Morten Gass: Hell, yes, "...other bands play, Bohren bore!!!!“ Thorsten has a hard job. I mean, he is a really fast drummer; he had a grindcore band in the 80s. But look at him now, what a poor fellow. He must drink a lot of beer to slow himself down. Only as an act of solidarity do we do the same...

Maelstrom: What are your shows like? Do you play all newer, saxophone stuff? Would you be satisfied if the audience fell asleep?

Morten Gass: We play in total darkness with nothing but a 10-watt spotlight above our heads. The audience must have the feeling of being in a grave. Yes, we make it pretty easy for them to have a nap. I would just recommend the audience to go to the bar and have a drink, because our show is very low-voltage. The stuff that we play live is form our last two albums.

Maelstrom: How about your compositions? How do you write your pieces? Are they sort of structured jam sessions? Do you ever feel like speeding up as a band?

Morten Gass: All the music was written on bass or piano, just like a rock song were you start with a guitar riff. Sometimes there is a bit of experimentation to get the right melody line for the saxophone or piano. But 90% is straight written on a piece of paper before we start to practice. We never waste time on jamming.

Maelstrom: Black Earth plays up the dark/evil side of things more than ever before with an all-black packaging and a skull on the front. Again, here's one of our favorite things about you guys: contrast. What's the story behind the evil elements and your mellow, mellow music?

Morten Gass: I don’t know, but to me it is just dark music (without being a Goth or metal band). It is like meeting a very cute girl who hands you a gin-arsenic tonic.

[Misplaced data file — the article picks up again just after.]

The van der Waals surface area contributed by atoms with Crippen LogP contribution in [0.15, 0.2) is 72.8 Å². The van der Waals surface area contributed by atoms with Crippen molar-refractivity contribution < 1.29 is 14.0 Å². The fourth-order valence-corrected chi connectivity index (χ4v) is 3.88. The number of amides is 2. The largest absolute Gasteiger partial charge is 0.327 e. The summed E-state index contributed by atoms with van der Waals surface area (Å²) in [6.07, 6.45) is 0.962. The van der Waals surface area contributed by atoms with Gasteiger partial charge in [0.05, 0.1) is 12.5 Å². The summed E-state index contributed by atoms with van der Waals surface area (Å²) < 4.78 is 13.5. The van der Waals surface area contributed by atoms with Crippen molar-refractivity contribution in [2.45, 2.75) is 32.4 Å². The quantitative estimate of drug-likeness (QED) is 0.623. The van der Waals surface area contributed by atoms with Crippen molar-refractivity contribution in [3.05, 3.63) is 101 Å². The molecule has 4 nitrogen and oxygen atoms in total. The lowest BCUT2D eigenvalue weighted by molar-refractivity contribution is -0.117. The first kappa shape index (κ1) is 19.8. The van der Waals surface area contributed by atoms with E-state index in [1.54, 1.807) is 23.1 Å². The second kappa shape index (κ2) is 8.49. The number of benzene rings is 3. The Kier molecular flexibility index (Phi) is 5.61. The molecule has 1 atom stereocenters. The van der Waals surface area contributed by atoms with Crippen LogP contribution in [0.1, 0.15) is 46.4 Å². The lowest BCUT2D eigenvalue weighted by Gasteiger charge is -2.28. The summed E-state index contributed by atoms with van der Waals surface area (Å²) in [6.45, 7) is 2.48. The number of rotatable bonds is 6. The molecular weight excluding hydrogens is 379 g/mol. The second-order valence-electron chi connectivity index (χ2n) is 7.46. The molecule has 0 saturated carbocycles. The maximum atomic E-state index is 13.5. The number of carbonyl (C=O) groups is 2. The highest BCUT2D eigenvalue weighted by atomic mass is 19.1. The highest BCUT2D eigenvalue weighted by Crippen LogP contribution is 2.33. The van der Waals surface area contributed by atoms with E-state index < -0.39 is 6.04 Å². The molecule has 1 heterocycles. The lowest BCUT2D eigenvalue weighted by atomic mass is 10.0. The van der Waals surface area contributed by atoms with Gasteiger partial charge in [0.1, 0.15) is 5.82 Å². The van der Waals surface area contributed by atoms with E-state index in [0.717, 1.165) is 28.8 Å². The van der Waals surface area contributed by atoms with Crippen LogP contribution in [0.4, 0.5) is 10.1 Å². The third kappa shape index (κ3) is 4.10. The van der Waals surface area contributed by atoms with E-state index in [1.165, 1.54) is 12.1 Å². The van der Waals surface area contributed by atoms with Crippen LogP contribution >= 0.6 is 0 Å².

Maelstrom: How did you guys find each other? Has it pretty much been the same people in the group the whole way?

Morten Gass: We are friends form school making music together for about 15 years. Christoph Clöser is the only new member. He joined us in `97 to play the saxophone. Reiner Henseleit quit a year before because he had a very time consuming job.

Maelstrom: Thanks for taking the time to answer these questions. Bohren und der Club of Gore is without exaggeration, one of the most magical groups in the world and certainly one of my favorites ever. Please tell us about your touring plans and anything else you'd care to mention.

Morten Gass: Well, Roberto, thank you very much for those flattering words and your support. Sorry about our website (, which is still written in German. We are working on it. Please excuse my short answers, but my English is too bad to bring them to a deeper level. What else? We are doing a small German tour at the end of March. Unfortunately, there are no touring plans for the US right now. Wonder, our record label, is negotiating about a licensing of our current album in the US with a cool label from San Francisco. We hope they work something out this year. Die hard legions iron and steel....


photo courtesy of Morten Gass (second from left).